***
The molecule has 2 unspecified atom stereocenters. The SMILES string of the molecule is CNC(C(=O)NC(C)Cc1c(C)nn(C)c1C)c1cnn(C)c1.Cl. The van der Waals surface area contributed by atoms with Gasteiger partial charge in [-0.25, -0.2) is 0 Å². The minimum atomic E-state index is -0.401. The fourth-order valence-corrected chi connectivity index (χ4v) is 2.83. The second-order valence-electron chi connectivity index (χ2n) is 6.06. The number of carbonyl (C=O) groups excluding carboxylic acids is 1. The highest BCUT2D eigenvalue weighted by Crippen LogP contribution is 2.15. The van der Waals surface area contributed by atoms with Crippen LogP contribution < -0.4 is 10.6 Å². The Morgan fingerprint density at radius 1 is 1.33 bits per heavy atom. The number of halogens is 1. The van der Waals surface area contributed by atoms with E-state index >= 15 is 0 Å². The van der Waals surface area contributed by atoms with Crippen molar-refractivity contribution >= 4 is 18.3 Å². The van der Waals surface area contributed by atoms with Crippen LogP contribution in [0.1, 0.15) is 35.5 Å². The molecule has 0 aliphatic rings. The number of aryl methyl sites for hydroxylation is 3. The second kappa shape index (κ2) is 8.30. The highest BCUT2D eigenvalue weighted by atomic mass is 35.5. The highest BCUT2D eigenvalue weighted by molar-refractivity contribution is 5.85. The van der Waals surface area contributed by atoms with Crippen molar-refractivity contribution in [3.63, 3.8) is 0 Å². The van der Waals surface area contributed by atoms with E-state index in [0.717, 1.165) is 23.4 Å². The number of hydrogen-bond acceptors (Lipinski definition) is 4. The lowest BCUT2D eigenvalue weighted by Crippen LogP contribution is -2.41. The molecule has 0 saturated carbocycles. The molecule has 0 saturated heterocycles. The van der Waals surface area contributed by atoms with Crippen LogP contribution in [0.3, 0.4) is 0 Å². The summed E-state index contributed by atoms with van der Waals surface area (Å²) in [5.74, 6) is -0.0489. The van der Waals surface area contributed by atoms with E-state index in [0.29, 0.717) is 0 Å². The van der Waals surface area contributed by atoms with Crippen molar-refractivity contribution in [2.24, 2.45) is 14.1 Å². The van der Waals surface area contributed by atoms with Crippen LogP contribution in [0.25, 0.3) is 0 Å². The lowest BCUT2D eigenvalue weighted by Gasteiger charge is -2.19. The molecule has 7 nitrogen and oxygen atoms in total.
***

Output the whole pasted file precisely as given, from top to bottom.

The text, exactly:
The molecule has 2 unspecified atom stereocenters. The SMILES string of the molecule is CNC(C(=O)NC(C)Cc1c(C)nn(C)c1C)c1cnn(C)c1.Cl. The van der Waals surface area contributed by atoms with Gasteiger partial charge in [-0.25, -0.2) is 0 Å². The minimum atomic E-state index is -0.401. The fourth-order valence-corrected chi connectivity index (χ4v) is 2.83. The second-order valence-electron chi connectivity index (χ2n) is 6.06. The number of carbonyl (C=O) groups excluding carboxylic acids is 1. The highest BCUT2D eigenvalue weighted by Crippen LogP contribution is 2.15. The van der Waals surface area contributed by atoms with Crippen LogP contribution < -0.4 is 10.6 Å². The Morgan fingerprint density at radius 1 is 1.33 bits per heavy atom. The number of halogens is 1. The van der Waals surface area contributed by atoms with E-state index >= 15 is 0 Å². The van der Waals surface area contributed by atoms with Crippen molar-refractivity contribution >= 4 is 18.3 Å². The van der Waals surface area contributed by atoms with Crippen LogP contribution in [0.1, 0.15) is 35.5 Å². The molecule has 0 aliphatic rings. The number of aryl methyl sites for hydroxylation is 3. The second kappa shape index (κ2) is 8.30. The highest BCUT2D eigenvalue weighted by atomic mass is 35.5. The highest BCUT2D eigenvalue weighted by molar-refractivity contribution is 5.85. The van der Waals surface area contributed by atoms with Crippen molar-refractivity contribution in [3.63, 3.8) is 0 Å². The van der Waals surface area contributed by atoms with E-state index in [0.717, 1.165) is 23.4 Å². The number of hydrogen-bond acceptors (Lipinski definition) is 4. The lowest BCUT2D eigenvalue weighted by Crippen LogP contribution is -2.41. The molecule has 0 saturated carbocycles. The molecule has 0 saturated heterocycles. The van der Waals surface area contributed by atoms with Crippen LogP contribution in [0.3, 0.4) is 0 Å². The summed E-state index contributed by atoms with van der Waals surface area (Å²) in [5.74, 6) is -0.0489. The van der Waals surface area contributed by atoms with E-state index in [0.29, 0.717) is 0 Å². The van der Waals surface area contributed by atoms with Crippen molar-refractivity contribution in [2.24, 2.45) is 14.1 Å². The van der Waals surface area contributed by atoms with Crippen LogP contribution in [0.25, 0.3) is 0 Å². The lowest BCUT2D eigenvalue weighted by Gasteiger charge is -2.19. The molecule has 7 nitrogen and oxygen atoms in total.